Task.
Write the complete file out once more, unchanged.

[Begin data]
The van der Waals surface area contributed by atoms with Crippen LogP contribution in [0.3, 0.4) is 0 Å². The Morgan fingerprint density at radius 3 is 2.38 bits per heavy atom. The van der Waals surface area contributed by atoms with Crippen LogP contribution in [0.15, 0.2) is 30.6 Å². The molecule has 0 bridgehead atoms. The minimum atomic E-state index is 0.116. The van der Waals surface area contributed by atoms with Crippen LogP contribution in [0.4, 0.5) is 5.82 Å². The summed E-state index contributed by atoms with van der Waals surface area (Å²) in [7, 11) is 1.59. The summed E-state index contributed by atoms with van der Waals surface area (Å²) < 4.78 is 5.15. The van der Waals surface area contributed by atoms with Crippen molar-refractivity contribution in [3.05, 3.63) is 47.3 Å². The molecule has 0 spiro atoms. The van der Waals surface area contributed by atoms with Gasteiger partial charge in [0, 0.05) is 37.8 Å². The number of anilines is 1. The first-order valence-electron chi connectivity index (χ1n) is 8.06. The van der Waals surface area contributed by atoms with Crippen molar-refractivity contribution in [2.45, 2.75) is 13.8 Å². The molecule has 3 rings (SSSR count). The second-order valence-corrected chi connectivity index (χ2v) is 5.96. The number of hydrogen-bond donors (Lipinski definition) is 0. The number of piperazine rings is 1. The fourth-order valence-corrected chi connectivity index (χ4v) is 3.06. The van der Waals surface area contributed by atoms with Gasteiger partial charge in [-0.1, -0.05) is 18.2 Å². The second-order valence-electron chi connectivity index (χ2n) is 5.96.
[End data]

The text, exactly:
The van der Waals surface area contributed by atoms with Crippen LogP contribution in [0.3, 0.4) is 0 Å². The Morgan fingerprint density at radius 3 is 2.38 bits per heavy atom. The van der Waals surface area contributed by atoms with Crippen LogP contribution in [0.15, 0.2) is 30.6 Å². The molecule has 0 bridgehead atoms. The minimum atomic E-state index is 0.116. The van der Waals surface area contributed by atoms with Crippen LogP contribution in [0.4, 0.5) is 5.82 Å². The summed E-state index contributed by atoms with van der Waals surface area (Å²) in [7, 11) is 1.59. The summed E-state index contributed by atoms with van der Waals surface area (Å²) < 4.78 is 5.15. The van der Waals surface area contributed by atoms with Crippen molar-refractivity contribution in [3.05, 3.63) is 47.3 Å². The molecule has 0 spiro atoms. The van der Waals surface area contributed by atoms with Gasteiger partial charge in [0, 0.05) is 37.8 Å². The number of anilines is 1. The first-order valence-electron chi connectivity index (χ1n) is 8.06. The van der Waals surface area contributed by atoms with Crippen molar-refractivity contribution in [2.45, 2.75) is 13.8 Å². The molecule has 3 rings (SSSR count). The second-order valence-corrected chi connectivity index (χ2v) is 5.96. The number of hydrogen-bond donors (Lipinski definition) is 0. The number of piperazine rings is 1. The fourth-order valence-corrected chi connectivity index (χ4v) is 3.06. The van der Waals surface area contributed by atoms with Gasteiger partial charge in [-0.1, -0.05) is 18.2 Å². The second-order valence-electron chi connectivity index (χ2n) is 5.96.